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Japanese consumers interested in independent cattle producer

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Tommy

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Japanese consumers interested in independent cattle producers

Colorado Springs, Co. — Mike Callicrate, owner of Ranch Foods Direct, will join the likes of Steve Forbes, Bill Gates, Jack Welch and Michael Eisner by appearing on one of Japan's premier financial TV shows to explain the efforts of independent U.S. beef producers to raise the finest quality beef possible.
A feature segment on the topic is being planned to precede the expected re-opening of the border to beef trade between the two countries. Trade was suspended following the first U.S. discovery of BSE (bovine spongiform encephalopathy) — commonly called mad cow disease — in December 2003.
The show will appear on TV Tokyo, one of six Japanese television networks and the one responsible for producing Japan's only daily business and economic news programs, "World Business Satellite" and "News Morning Satellite." These programs average 5-6 million daily viewers, including Japanese business leaders and influential politicians, many of them among the most affluent and highly educated in the country.
“Our viewers (Japanese consumers) are involved in the U.S. beef industry by importing from the large meatpackers who are unfairly reducing the benefit for individual farmers and ranchers,” says producer Chiori Iwaki. “So I would like to provide more information about U.S. beef production, and I hope the information which we will provide will help to make a difference for the U.S. beef market.”
The producer describes U.S. ranchers like Callicrate as “unsung heroes who are working hard for the best beef in the world.”
Recent surveys in Japan indicate that 67 percent of consumers there believe the ban on U.S. imports should not be lifted. Despite public fears, the country’s Food Safety Commission has agreed that the risk of mad cow disease in young U.S. and Canadian cattle is "very low" with proper slaughter procedures, making it comparable to the risk in domestic Japanese beef. That review is expected to open the way for imports of younger cattle to resume by year’s end.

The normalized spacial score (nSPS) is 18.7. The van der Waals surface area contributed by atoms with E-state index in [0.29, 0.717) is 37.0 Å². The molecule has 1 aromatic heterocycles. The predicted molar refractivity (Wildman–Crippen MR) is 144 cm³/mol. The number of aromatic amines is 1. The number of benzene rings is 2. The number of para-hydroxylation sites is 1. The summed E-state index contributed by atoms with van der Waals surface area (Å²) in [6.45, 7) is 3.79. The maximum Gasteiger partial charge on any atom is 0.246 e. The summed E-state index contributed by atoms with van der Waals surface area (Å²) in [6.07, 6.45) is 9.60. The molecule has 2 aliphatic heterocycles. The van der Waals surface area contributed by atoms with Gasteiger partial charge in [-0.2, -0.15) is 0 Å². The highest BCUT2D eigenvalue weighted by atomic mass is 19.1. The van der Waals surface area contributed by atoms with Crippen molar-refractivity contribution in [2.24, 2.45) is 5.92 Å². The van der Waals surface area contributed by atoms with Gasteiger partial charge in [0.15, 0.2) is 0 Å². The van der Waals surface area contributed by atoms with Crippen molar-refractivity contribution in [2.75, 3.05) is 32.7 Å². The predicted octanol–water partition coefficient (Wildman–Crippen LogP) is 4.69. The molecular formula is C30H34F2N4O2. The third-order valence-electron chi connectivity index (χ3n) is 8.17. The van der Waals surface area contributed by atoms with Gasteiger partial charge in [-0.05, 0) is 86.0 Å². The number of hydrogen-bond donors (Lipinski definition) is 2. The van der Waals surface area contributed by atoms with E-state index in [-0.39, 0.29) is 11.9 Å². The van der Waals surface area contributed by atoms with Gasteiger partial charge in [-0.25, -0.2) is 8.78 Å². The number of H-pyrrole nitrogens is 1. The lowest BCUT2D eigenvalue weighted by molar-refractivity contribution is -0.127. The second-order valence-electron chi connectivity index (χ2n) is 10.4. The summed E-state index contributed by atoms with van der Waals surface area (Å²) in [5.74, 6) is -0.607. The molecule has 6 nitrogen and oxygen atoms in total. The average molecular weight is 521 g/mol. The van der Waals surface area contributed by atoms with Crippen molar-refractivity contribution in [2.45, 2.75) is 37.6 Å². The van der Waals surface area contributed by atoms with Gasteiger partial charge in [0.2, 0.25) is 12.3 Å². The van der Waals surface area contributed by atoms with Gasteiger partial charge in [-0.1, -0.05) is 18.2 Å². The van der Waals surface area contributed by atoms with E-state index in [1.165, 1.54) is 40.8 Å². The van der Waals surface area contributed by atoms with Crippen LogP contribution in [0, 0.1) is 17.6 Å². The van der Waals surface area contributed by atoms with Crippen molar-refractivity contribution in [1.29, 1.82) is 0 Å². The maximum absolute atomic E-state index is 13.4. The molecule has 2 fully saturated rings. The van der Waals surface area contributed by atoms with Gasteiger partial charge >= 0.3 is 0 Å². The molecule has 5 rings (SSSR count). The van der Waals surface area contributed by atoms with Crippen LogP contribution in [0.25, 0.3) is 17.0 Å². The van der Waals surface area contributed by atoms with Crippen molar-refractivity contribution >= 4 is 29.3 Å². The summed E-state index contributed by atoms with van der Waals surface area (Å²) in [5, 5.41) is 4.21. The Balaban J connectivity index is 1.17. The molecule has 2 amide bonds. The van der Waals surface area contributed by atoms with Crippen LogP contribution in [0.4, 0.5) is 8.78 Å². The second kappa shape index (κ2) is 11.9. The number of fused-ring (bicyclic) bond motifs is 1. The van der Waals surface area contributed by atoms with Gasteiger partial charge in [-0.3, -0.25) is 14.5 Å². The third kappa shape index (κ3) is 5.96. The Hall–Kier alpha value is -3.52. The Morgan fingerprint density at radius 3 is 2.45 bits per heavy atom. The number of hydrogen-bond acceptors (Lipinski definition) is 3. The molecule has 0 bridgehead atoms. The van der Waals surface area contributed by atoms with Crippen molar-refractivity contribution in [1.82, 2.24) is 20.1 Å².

In recent months, Ranch Foods Direct has hosted several visiting trade teams from Japan.
 

Tommy

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JPN - 67% against US beef



67% oppose lifting of ban on U.S. beef imports

The Asahi Shimbun

10/26/2005

Japan



Sixty-seven percent of people said Japan should not lift its ban on U.S. beef imports, underlining the public's continued concerns about the dangers of mad cow disease, an Asahi Shimbun survey showed.



The figure was 63 percent in a similar poll conducted in October last year.



The Food Safety Commission earlier agreed that the risk of mad cow disease in young U.S. and Canadian cattle is "very low" if the dangerous parts are removed. The risk would be about the same as in Japanese beef, according to the commission.



This means the government could resume imports of U.S. and Canadian beef from cattle slaughtered at 20 months or younger without BSE testings by the end of this year.



But only 21 percent of the respondents in the latest survey approved the plan, a decrease from 26 percent in October last year.



The survey was conducted on people aged 20 or older randomly selected across the nation on Saturday and Sunday.



The newspaper received responses from 1,998, or 62 percent, of those surveyed.



About 74 percent of women and 59 percent of men in the survey opposed the resumption of beef imports.



Even if beef imports are resumed, 67 percent said they would not eat U.S. beef, compared with 23 percent who said yes, a decrease from 28 percent in the previous survey.



Broken down, 77 percent of women and 56 percent of men want to stay away from U.S. beef, according to the survey.



Even among those in favor of the lifting of the ban, 25 percent do not want U.S. beef in their meals, the survey showed.



However, 47 percent of men in their 20s said they would want to eat U.S. beef, while 47 percent said they would not want to do so.



In addition, 81 percent of respondents supported the idea of requiring stores and restaurants to provide information on the source of their beef.



No such measures are currently in place.Imports of U.S. beef were banned in December 2003 and those from Canada in May that year following the discovery of cattle infected with bovine spongiform encephalopathy (BSE), or mad cow disease, in those countries.





(IHT/Asahi: October 26,2005)

asahi.com
 

rancher

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Japan In No Hurry To Lift U.S. Beef Ban



TOKYO (AP)--Japan is in no hurry to lift its two-year ban on U.S. beef imports, Prime Minister Junichiro Koizumi said Wednesday, after a government panel delayed a decision earlier this week on whether to declare American beef safe for consumption in Japan.



Speaking at a parliamentary debate, Koizumi rebuffed the opposition Democratic Party of Japan's assertion that a visit by President George W. Bush next month will hasten Tokyo's decision to restart U.S. beef imports.



"It doesn't have to be resolved by then. That is a misperception," Koizumi told DPJ leader Seiji Maehara.
 

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